Christopher Shockey

As It Was Contributor

Christopher Shockey lives on a 40-acre hillside homestead in the Applegate Valley of Southern Oregon, where before on-line streaming, JPR Classics and News was the only radio station he and his family could capture. It played from atop the refrigerator all day, and he heard Carol Barrett and Hank Henry’s As It Was each morning. Shockey has been a long-time JPR contributor and enjoys supporting the Southern Oregon Historical Society and JPR by digging up regional stories. His days are a chaotic combination of parenting,  day job, and dealing with whatever the climate and a homestead in the forest flings his way. Every day is different. Christopher can be found with his wife Kirsten, watering, mucking stalls, preserving harvests, making cheese, cleaning, dancing on the porch, planting trees, chopping firewood, hiking, reading, or writing.  At the end of the day they go to bed exhausted and knowing life is good.

Deer are probably the most common garden invaders in the mythical State of Jefferson today, but 100 years ago in Bandon, Ore., gardeners had a domestic nemesis.  Cows and horses were ranging through the coastal town, chomping a smorgasbord of lawn, flower and garden vegetables.


The headline in the Lake County Examiner on March 26, 1914, proclaimed, “Murderer Caught.” The alleged murderer was E. C. Illingsworth, who had survived and fled the area after a shootout 13 years earlier that killed a popular police officer.  Now, it seemed he had returned – at least that was what many people were thinking.

The rumor that he was back started when Lake City resident W.S. Painter walked into Sheriff Smith’s office to report he had just spotted Illingsworth, whom he knew and had last spoken with the day after the murder.  Sheriff Smith told Painter to go back and make sure he was right.  Painter later called to confirm it was the murderer, who had abruptly quit his job on a nearby ranch and was headed out of the area in a hurry.  The sheriff overtook the suspect before he reached Cedarville.

At the time of the arrest, the suspect “appeared greatly frustrated” and denied being Illingsworth, though he did admit to going by several false names. 

 Iowa Slough is about 15 minutes by boat from the mouth of the Coquille River in Oregon and about half way between the towns of Coquille and Bandon.  Years ago it was called Dead Man’s Slough, taking its name from two miners who were killed by Indians.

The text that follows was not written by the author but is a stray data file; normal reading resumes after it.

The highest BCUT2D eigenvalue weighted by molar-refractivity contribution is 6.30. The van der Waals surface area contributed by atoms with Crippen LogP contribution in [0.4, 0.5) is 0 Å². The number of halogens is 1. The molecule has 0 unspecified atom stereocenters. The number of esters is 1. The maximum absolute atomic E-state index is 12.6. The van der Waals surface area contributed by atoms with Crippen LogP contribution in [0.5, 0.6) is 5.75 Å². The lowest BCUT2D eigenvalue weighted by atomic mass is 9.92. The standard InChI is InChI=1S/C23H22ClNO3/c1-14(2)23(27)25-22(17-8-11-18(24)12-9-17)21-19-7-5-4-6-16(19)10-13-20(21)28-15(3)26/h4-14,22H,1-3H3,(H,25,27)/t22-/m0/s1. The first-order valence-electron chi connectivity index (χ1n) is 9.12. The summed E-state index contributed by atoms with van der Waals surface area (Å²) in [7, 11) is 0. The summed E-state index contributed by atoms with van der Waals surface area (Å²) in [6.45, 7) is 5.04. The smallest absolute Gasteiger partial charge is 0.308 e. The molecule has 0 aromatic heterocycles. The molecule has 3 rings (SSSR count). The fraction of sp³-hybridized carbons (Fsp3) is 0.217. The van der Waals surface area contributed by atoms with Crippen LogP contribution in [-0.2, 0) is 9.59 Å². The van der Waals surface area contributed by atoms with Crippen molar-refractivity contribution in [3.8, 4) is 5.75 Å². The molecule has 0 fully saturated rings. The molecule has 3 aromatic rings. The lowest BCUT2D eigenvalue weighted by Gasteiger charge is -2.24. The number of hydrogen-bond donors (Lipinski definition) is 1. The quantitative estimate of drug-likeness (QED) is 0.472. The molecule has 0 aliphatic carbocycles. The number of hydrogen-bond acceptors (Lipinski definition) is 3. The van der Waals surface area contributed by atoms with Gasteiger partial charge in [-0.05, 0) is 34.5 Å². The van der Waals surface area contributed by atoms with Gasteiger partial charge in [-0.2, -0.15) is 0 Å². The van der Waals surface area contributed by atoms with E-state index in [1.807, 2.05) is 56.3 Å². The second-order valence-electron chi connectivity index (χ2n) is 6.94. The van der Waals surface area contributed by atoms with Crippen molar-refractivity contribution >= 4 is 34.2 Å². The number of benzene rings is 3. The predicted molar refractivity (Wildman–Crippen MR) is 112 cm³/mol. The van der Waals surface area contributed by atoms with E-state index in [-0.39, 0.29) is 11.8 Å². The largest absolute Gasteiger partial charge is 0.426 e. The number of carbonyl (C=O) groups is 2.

One of his generation’s most radical union leaders, Utah-born William “Big Bill” Hayward filled the halls with Socialists and workers for a series of speeches in March 1909 in the towns of Eureka, Fortuna and Arcata, Calif.  

 In 1908, neighbors eager to educate their children in the Green Springs area about 20 miles east of Ashland Ore., worked together to build a one-room schoolhouse along the Emigrant Trail. A path led to a “one-holer” out back.  The school, named after nearby Beaver Creek, had two-seater desks, a wood stove, a water bucket and dipper, and a blackboard.  Soon, it was remodeled to state standards, including an upgraded wood stove.

 In his report in 1876, the U.S. Internal Revenue Commissioner described moonshiners as “unlettered men of desperate character, armed and ready to resist the officers of the law.”  For the neighbors of Harry Scott of Derby, Ore., the description fit to a T.  

Traveling between the Oregon towns of Eagle Point and Butte Falls today is a scenic 30-minute drive along Butte Falls Highway. A century ago the route was a single-wagon trail, choked with dust in the summers and wheel-trapping mud in the winters. The only reprieve was the small town of Derby, which was centered about half way between Eagle Point and Butte Falls and about eight miles north of the junction at Hwy 62.  

Starting out at age 17 as a horse trader, James Everett Henry spent a lifetime building a lumber empire, buying forests in his native New Hampshire, building lumber and paper mills and power stations to run them and railroads to ship their products.  In his late 70s he retired around 1908 and handed his business empire to his three sons. They sold the business for millions in 1917, and one of them, John H. Henry,  retired to Pasadena, Calif., with his wife, daughter and son, John B. Henry.

Early Christmas advertising in Southern Oregon and Northern California is nothing new; it has been around since the late 1800s when some ads popped up even before Halloween. It got a boost in 1903 when the socialist co-founder of the NAACP, Florence Kelley, wrote a widely published essay advocating early shopping in support of her crusade for child labor laws and an eight-hour workday.

 He was visiting relatives in Medford when G. H. Smith heard a familiar sound outside their home.  It was his brand new 1919 Dodge Roadster starting up and driving away.

Victor Eugene “Slim” Warrens knew how to run a profitable saloon and he was fond of diamonds.  He didn’t take kindly to being robbed.

The front page of the Ashland Tidings on Tuesday, Nov. 12, 1918, caught up with the news that the small Oregon town had longed for.  The headline read: “The War is Over – Germany Accepts Allies Peace Terms at 12 O’clock Sunday Night.”

As It Was - Episode 2267

As It Was - Episode 2248 Famous for its runs of big Chinook salmon, the Rogue River draws fisherman from around the world anxious to apply their skills.  On an October evening in 1913 a monster fish put three regional businessmen to the test. Grants Pass banker Sam Baker and local clothier O. L. Ragan went fishing on the Jones Creek riffle after work.  Ragan soon hooked what he later described as a “whale of a fish.” Over 90 minutes, Ragan battled the fish to a draw, and as the day darkened he decided to tie his line to a nearby tree.